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In Defence of Faith

Friday, December 09, 2005
I am neither a conventionally religious man or an atheist. I am perfect willing to accept the beliefs of both those who passionately believe and passionately disbelieve in God. While I am not going to dwell on my own theological commitments, I would like to take issue with one of the arguments presented in the well-written and challenging piece by Sam Harris, "An Atheist Manifesto." (via Gadflyer) - that only atheism can be rational.

This denies that many (if not most) of our greatest thinkers - philosophers or otherwise - have been people of faith. Can one seriously claim that Isaac Newton, John Locke, or Augustine were not serious intellects? One may not agree with their ethical claims or religous beliefs, but it is the height of arrogance to blithely assert that a person of reason cannot be a person of faith. Mr. Harris might like to read Kant's Critique of Pure Reason. Kant is perhaps history's supreme rationalist, yet a man who also believed in God. How does Mr. Harris square that circle?

Mr. Harris is also on very shaky ground when he claims that atheism is immune to irrationality. Yes religious belief has been the cause of a number of social horrors. Yes irrational religious commitments are dangerous both to the one who holds them and to those who don't share those beliefs. However, Mr. Harris also claims that atheism, because of its rational foundation, has no such track record. He simply waves away the evidence that atheist political regimes (Mao, Stalin, Hitler) have committed great crimes against humanity (he might have included Robespierre's uber-rationalist Reign of Terror, but that might be tad inconvenient). He doesn't present any arguments. He just claims that those regimes were delusional. How exactly does this statement rebut the argument that atheists can be irrational too?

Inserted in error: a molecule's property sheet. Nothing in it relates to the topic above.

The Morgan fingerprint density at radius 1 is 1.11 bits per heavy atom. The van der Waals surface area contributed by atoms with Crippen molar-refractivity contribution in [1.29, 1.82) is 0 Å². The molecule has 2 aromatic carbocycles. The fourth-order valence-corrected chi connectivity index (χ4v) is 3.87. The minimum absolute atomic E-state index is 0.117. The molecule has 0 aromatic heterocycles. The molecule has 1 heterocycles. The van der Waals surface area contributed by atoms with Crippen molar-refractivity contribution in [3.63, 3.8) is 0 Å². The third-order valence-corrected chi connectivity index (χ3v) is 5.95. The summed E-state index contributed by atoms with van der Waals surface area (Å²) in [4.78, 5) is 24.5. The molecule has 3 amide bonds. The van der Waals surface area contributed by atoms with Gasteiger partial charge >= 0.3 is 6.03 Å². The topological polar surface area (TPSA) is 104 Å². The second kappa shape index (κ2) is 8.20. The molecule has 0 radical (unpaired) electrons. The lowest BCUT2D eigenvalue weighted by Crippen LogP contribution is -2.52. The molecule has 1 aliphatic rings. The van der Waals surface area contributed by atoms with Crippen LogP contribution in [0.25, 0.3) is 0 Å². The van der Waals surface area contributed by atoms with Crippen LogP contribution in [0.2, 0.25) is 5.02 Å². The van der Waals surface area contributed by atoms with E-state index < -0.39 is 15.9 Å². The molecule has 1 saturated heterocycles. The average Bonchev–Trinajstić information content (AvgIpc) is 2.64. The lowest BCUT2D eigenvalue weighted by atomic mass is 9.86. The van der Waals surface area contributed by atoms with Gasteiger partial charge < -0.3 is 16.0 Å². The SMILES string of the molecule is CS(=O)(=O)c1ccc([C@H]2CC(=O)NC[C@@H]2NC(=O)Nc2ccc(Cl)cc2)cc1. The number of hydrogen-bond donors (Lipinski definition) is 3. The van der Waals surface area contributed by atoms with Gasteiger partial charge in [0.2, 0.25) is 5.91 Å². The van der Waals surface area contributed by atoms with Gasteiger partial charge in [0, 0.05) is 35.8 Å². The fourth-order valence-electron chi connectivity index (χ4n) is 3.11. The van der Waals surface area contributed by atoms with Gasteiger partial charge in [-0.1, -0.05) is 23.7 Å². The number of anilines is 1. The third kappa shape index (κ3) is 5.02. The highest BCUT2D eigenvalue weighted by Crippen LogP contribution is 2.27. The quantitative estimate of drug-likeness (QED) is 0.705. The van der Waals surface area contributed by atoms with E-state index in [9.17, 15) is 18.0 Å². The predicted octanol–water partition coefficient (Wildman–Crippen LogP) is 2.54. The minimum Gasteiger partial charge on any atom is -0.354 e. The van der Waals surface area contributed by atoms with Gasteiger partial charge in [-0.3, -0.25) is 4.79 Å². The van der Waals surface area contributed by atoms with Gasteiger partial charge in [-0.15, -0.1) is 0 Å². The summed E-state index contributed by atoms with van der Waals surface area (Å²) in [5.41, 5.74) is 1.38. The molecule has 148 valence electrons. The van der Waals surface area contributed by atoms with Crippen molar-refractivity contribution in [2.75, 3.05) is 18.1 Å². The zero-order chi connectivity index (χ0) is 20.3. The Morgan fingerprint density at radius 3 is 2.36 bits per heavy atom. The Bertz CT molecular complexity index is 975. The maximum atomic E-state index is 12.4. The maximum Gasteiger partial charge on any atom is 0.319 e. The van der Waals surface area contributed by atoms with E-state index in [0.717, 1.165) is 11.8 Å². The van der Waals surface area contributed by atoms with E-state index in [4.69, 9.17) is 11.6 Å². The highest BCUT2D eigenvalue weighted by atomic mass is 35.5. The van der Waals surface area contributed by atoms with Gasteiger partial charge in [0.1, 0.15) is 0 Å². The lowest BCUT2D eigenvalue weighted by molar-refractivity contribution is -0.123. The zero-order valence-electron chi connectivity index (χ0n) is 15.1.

I can admire Mr. Harris' commitment to rationality, but to confuse reason with unbelief is a serious mistake. There have been far too many irrational atheists who have done terrible things, and just as many rational theists who have done good deeds, to make so easy an equation as atheism = rationality. Frankly as a philosophical theist I'm a little offended.

I am less concerned with religious belief (or not) as such than the maintenance of mutual respect and compassion. I don't care what God someone prays to (or doesn't) as long as he or she treats me with the dignity that I offer them, and as long as they recognize that we have mutual commitments that have nothing to do with our religious beliefs. Many of my closest relationships are with people who don't share my religious perspectives. In fact, none of them do. That does not make me love them any less.
Posted by Arbitrista @ 7:31 AM
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